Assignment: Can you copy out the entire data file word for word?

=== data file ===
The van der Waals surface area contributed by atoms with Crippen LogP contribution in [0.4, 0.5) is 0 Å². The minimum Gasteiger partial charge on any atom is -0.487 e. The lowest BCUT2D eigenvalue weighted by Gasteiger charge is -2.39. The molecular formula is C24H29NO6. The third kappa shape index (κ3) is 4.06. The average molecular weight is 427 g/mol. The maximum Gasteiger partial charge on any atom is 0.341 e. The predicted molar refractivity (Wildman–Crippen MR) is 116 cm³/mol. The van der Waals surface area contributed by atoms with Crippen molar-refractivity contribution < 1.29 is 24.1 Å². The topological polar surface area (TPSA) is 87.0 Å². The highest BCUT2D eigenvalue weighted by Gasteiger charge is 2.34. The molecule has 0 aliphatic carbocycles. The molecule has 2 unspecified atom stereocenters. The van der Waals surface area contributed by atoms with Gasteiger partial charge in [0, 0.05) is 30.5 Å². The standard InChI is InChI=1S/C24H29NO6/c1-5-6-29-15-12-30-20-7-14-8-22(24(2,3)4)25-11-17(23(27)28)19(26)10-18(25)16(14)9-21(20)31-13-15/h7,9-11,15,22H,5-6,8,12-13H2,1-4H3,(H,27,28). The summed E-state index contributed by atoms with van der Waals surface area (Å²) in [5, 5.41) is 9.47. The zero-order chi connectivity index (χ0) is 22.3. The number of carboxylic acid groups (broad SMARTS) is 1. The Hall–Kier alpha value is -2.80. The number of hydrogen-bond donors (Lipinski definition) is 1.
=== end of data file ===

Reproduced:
The van der Waals surface area contributed by atoms with Crippen LogP contribution in [0.4, 0.5) is 0 Å². The minimum Gasteiger partial charge on any atom is -0.487 e. The lowest BCUT2D eigenvalue weighted by Gasteiger charge is -2.39. The molecular formula is C24H29NO6. The third kappa shape index (κ3) is 4.06. The average molecular weight is 427 g/mol. The maximum Gasteiger partial charge on any atom is 0.341 e. The predicted molar refractivity (Wildman–Crippen MR) is 116 cm³/mol. The van der Waals surface area contributed by atoms with Crippen molar-refractivity contribution < 1.29 is 24.1 Å². The topological polar surface area (TPSA) is 87.0 Å². The highest BCUT2D eigenvalue weighted by Gasteiger charge is 2.34. The molecule has 0 aliphatic carbocycles. The molecule has 2 unspecified atom stereocenters. The van der Waals surface area contributed by atoms with Gasteiger partial charge in [0, 0.05) is 30.5 Å². The standard InChI is InChI=1S/C24H29NO6/c1-5-6-29-15-12-30-20-7-14-8-22(24(2,3)4)25-11-17(23(27)28)19(26)10-18(25)16(14)9-21(20)31-13-15/h7,9-11,15,22H,5-6,8,12-13H2,1-4H3,(H,27,28). The summed E-state index contributed by atoms with van der Waals surface area (Å²) in [5, 5.41) is 9.47. The zero-order chi connectivity index (χ0) is 22.3. The number of carboxylic acid groups (broad SMARTS) is 1. The Hall–Kier alpha value is -2.80. The number of hydrogen-bond donors (Lipinski definition) is 1.